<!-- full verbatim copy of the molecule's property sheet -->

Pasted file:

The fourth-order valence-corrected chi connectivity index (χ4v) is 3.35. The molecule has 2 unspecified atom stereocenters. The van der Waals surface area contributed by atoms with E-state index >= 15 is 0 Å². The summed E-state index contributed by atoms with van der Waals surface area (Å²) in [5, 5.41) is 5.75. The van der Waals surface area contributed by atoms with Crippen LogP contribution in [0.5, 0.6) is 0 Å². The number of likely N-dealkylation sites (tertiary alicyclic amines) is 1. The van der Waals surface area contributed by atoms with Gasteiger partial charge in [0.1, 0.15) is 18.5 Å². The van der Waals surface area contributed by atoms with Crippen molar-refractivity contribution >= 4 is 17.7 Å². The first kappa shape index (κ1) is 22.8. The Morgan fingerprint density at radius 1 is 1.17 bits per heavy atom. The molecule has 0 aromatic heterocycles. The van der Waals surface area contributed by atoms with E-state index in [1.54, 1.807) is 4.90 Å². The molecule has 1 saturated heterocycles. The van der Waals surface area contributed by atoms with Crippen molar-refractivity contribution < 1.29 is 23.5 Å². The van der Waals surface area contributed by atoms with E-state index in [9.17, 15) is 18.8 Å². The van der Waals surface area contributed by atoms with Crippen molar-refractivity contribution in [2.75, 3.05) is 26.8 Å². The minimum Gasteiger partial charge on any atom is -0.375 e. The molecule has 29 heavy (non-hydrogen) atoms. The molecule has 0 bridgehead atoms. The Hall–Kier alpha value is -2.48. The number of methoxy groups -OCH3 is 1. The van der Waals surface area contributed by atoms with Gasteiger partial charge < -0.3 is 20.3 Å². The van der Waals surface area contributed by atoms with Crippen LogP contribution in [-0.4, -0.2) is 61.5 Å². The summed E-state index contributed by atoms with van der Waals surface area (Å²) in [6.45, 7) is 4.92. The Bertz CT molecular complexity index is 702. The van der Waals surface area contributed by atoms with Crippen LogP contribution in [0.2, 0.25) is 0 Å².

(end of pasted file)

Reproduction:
The fourth-order valence-corrected chi connectivity index (χ4v) is 3.35. The molecule has 2 unspecified atom stereocenters. The van der Waals surface area contributed by atoms with E-state index >= 15 is 0 Å². The summed E-state index contributed by atoms with van der Waals surface area (Å²) in [5, 5.41) is 5.75. The van der Waals surface area contributed by atoms with Crippen LogP contribution in [0.5, 0.6) is 0 Å². The number of likely N-dealkylation sites (tertiary alicyclic amines) is 1. The van der Waals surface area contributed by atoms with Gasteiger partial charge in [0.1, 0.15) is 18.5 Å². The van der Waals surface area contributed by atoms with Crippen molar-refractivity contribution >= 4 is 17.7 Å². The first kappa shape index (κ1) is 22.8. The Morgan fingerprint density at radius 1 is 1.17 bits per heavy atom. The molecule has 0 aromatic heterocycles. The van der Waals surface area contributed by atoms with E-state index in [1.54, 1.807) is 4.90 Å². The molecule has 1 saturated heterocycles. The van der Waals surface area contributed by atoms with Crippen molar-refractivity contribution < 1.29 is 23.5 Å². The van der Waals surface area contributed by atoms with E-state index in [9.17, 15) is 18.8 Å². The van der Waals surface area contributed by atoms with Crippen molar-refractivity contribution in [2.75, 3.05) is 26.8 Å². The minimum Gasteiger partial charge on any atom is -0.375 e. The molecule has 29 heavy (non-hydrogen) atoms. The molecule has 0 bridgehead atoms. The Hall–Kier alpha value is -2.48. The number of methoxy groups -OCH3 is 1. The van der Waals surface area contributed by atoms with Gasteiger partial charge < -0.3 is 20.3 Å². The van der Waals surface area contributed by atoms with Crippen LogP contribution in [-0.4, -0.2) is 61.5 Å². The summed E-state index contributed by atoms with van der Waals surface area (Å²) in [6.45, 7) is 4.92. The Bertz CT molecular complexity index is 702. The van der Waals surface area contributed by atoms with Crippen LogP contribution in [0.2, 0.25) is 0 Å².